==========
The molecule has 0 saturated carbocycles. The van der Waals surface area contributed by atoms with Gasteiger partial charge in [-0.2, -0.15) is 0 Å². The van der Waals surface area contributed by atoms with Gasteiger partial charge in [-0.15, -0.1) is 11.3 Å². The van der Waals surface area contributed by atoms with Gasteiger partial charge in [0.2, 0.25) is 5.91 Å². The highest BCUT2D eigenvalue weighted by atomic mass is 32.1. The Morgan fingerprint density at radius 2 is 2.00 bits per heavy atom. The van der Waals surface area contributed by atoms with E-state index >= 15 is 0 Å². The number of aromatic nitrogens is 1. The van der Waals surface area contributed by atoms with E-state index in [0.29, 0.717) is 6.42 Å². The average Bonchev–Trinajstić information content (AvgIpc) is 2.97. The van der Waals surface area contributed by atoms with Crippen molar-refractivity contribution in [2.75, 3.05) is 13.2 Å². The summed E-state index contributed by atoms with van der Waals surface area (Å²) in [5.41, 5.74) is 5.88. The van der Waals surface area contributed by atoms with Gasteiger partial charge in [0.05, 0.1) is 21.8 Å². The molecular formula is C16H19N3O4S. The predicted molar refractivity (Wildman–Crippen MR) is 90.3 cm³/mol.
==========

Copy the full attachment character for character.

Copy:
The molecule has 0 saturated carbocycles. The van der Waals surface area contributed by atoms with Gasteiger partial charge in [-0.2, -0.15) is 0 Å². The van der Waals surface area contributed by atoms with Gasteiger partial charge in [-0.15, -0.1) is 11.3 Å². The van der Waals surface area contributed by atoms with Gasteiger partial charge in [0.2, 0.25) is 5.91 Å². The highest BCUT2D eigenvalue weighted by atomic mass is 32.1. The Morgan fingerprint density at radius 2 is 2.00 bits per heavy atom. The van der Waals surface area contributed by atoms with E-state index >= 15 is 0 Å². The number of aromatic nitrogens is 1. The van der Waals surface area contributed by atoms with E-state index in [0.29, 0.717) is 6.42 Å². The average Bonchev–Trinajstić information content (AvgIpc) is 2.97. The van der Waals surface area contributed by atoms with Crippen molar-refractivity contribution in [2.75, 3.05) is 13.2 Å². The summed E-state index contributed by atoms with van der Waals surface area (Å²) in [5.41, 5.74) is 5.88. The van der Waals surface area contributed by atoms with Gasteiger partial charge in [0.05, 0.1) is 21.8 Å². The molecular formula is C16H19N3O4S. The predicted molar refractivity (Wildman–Crippen MR) is 90.3 cm³/mol.